Project abstract for group mclaughl

AFTOL: Resolving the Evolutionary History of the Fungi

With an estimated 1.5 million species, fungi represent one of the largest branches of the tree of life. Fungi are of profound ecological and economic importance, owing to their diverse activities as decomposers, pathogens, and mutualistic symbionts. Recently, there has been an exponential growth in multigene fungal phylogenies, with the result being a more robust phylogeny of the kingdom. Much of this growth was facilitated by the Assembling the Fungal Tree of Life project (AFTOL). Major challenges, however, remain in fungal systematics, including resolution of problematical deep nodes and establishment of fine-grained phylogenetic understanding at the tips of the tree.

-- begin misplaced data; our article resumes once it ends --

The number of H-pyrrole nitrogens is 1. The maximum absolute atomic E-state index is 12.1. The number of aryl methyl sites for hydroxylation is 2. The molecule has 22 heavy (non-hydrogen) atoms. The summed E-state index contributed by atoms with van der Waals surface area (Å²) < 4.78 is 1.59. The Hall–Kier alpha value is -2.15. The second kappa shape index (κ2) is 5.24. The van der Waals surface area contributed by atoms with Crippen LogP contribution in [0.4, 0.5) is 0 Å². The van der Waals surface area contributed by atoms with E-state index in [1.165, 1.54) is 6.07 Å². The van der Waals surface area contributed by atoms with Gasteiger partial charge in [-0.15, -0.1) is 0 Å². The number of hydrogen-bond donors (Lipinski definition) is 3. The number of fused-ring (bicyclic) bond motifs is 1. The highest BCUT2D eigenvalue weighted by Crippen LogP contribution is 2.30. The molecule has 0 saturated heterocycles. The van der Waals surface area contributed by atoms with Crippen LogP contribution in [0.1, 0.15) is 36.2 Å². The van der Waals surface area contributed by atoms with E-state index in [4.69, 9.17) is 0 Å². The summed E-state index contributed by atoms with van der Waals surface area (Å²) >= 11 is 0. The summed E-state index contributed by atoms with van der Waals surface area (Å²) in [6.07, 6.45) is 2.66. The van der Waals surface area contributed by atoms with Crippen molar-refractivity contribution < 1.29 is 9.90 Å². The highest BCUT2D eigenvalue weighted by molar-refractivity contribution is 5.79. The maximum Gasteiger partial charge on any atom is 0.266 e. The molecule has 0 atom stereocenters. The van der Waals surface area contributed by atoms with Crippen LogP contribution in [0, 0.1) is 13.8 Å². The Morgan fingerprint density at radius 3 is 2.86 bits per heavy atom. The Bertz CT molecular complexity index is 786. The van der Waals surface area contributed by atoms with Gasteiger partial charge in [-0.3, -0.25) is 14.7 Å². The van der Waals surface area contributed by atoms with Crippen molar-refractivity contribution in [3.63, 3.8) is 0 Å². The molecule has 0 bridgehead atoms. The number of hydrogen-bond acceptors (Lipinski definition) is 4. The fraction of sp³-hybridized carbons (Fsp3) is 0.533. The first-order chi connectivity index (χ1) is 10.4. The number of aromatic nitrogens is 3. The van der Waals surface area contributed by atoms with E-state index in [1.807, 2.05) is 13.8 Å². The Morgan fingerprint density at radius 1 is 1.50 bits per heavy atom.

AFTOL: Resolving the Evolutionary History of the Fungi, the successor to the first AFTOL project, has contributed to understanding fungal phylogeny at multiple levels. This study was designed around explicit hypotheses that have been tested through analyses of large phylogenomic datasets and selected subcellular characters. Project researchers at the University of Minnesota are coordinating analysis of subcellular and biochemical characters as well as studying molecular phylogenetics of selected species. Supercomputing resources are being used for database development and phylogenetic analyses of molecular and subcellular data. During 2016, the researchers are using supercomputing resources for database development and support.

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